Five days after Russian paraglider Alexey Ashurov went missing in the hills of Himachal Pradesh, his compatriot was found dead Tuesday, police said.
“This (Tuesday) evening, we came to know that Russian pilot Elliyayudin died in the remote Tang area in Kangra district,” Kangra’s Superintendent of Police Atul Kumar Fulzele told IANS.
He said one injured pilot, identified as Tenis Soyawa, was rescued from the hills.
“The injured paraglider was rescued from the spot where the body of Elliyayudin was recovered,” he said.
Meanwhile, officials of the Russian embassy in Delhi on Tuesday approached Indian authorities to help locating Ashurov.
“We approached the Ministry of External Affairs (MEA) Tuesday to help in locating Alexey Ashurov, who has been missing for the past five days in the hills of Himachal Pradesh,” an embassy official told IANS over phone.
The official, who refused to identify himself as he was not authorised to speak to the media, said the embassy sent a communication to the MEA to ask the authorities concerned to help in tracing the 41-year-old paraglider.
Ashurov took off from Billing, some 80 km from the district headquarters town of Kangra, for Bir and lost his way due to strong winds and went missing Oct 23.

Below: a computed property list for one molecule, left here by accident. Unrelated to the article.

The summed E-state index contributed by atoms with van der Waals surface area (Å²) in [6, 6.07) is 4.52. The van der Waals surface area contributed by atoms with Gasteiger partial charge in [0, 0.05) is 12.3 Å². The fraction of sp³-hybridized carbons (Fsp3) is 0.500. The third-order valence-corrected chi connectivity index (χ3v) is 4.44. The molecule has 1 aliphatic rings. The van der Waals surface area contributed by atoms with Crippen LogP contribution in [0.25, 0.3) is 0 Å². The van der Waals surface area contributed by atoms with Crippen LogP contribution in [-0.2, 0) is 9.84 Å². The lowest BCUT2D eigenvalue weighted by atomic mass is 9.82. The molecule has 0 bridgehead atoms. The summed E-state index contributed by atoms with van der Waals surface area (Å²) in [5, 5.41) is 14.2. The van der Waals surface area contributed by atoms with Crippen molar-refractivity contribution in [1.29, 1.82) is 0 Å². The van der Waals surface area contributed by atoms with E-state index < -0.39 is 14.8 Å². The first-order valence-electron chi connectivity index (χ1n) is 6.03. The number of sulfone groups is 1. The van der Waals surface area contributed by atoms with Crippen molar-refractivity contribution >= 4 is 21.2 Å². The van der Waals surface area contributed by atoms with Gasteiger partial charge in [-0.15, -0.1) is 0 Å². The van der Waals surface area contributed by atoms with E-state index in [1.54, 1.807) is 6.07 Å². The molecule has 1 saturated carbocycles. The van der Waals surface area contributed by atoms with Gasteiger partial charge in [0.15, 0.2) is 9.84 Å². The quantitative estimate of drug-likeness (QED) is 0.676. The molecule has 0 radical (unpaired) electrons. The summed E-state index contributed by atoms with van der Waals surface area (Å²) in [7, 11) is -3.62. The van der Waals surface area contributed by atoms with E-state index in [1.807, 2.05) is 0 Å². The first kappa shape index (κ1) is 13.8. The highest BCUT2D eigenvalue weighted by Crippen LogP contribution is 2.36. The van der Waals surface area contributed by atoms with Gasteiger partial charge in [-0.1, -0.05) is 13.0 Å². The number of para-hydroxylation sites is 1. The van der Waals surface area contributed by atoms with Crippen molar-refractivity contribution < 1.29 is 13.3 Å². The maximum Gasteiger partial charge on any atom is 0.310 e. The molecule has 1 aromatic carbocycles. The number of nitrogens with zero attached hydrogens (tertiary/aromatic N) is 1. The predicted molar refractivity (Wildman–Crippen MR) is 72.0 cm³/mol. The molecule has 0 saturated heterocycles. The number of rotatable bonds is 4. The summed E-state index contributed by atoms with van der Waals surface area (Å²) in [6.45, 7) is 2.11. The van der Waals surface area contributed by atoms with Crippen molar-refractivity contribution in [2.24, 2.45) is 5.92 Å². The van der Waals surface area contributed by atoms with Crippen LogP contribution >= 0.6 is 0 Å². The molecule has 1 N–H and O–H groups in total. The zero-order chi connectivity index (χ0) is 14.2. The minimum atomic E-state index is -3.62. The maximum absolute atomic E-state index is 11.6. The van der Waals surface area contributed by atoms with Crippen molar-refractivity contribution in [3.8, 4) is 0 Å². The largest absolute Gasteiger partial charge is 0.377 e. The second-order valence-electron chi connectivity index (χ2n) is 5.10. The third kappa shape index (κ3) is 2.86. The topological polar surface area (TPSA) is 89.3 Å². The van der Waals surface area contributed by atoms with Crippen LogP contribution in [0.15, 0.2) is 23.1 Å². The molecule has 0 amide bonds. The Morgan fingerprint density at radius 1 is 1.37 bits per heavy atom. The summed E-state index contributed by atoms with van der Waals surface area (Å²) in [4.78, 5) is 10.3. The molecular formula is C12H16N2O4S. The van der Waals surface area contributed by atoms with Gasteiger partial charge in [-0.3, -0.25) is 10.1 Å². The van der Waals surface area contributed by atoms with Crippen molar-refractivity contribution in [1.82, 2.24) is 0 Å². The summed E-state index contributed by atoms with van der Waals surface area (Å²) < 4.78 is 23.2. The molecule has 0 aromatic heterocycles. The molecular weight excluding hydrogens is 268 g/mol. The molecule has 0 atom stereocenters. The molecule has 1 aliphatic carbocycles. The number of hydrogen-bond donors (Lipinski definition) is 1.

His friends lodged a complaint with police on Monday.
Fulzele said that rescue teams have been despatched to locate the paraglider.
“One team of trekkers has been sent to the tribal Holi area in Chamba district where we have reports that he might have landed,” he said.
Earlier, another Russian paraglider, Dimitri, was reported missing in the high mountains and was rescued Monday from an altitude of more than 3,000 metres.
Bir-Billing is considered one of the finest aero sports sites in the world.
The Himachal Pradesh Tourism and Civil Aviation Department (HPTCAD), the organiser of the annual pre-world cup paragliding championship at Bir-Billing, has decided not to hold the meet this year as it is refurbishing the site.
A local association, Billing Paragliding Association, has decided to hold the meet on its own.
A large number of dare-devils, especially from Russia, Britain and the US, have converged on the site for practising paragliding.
(Inputs from IANS)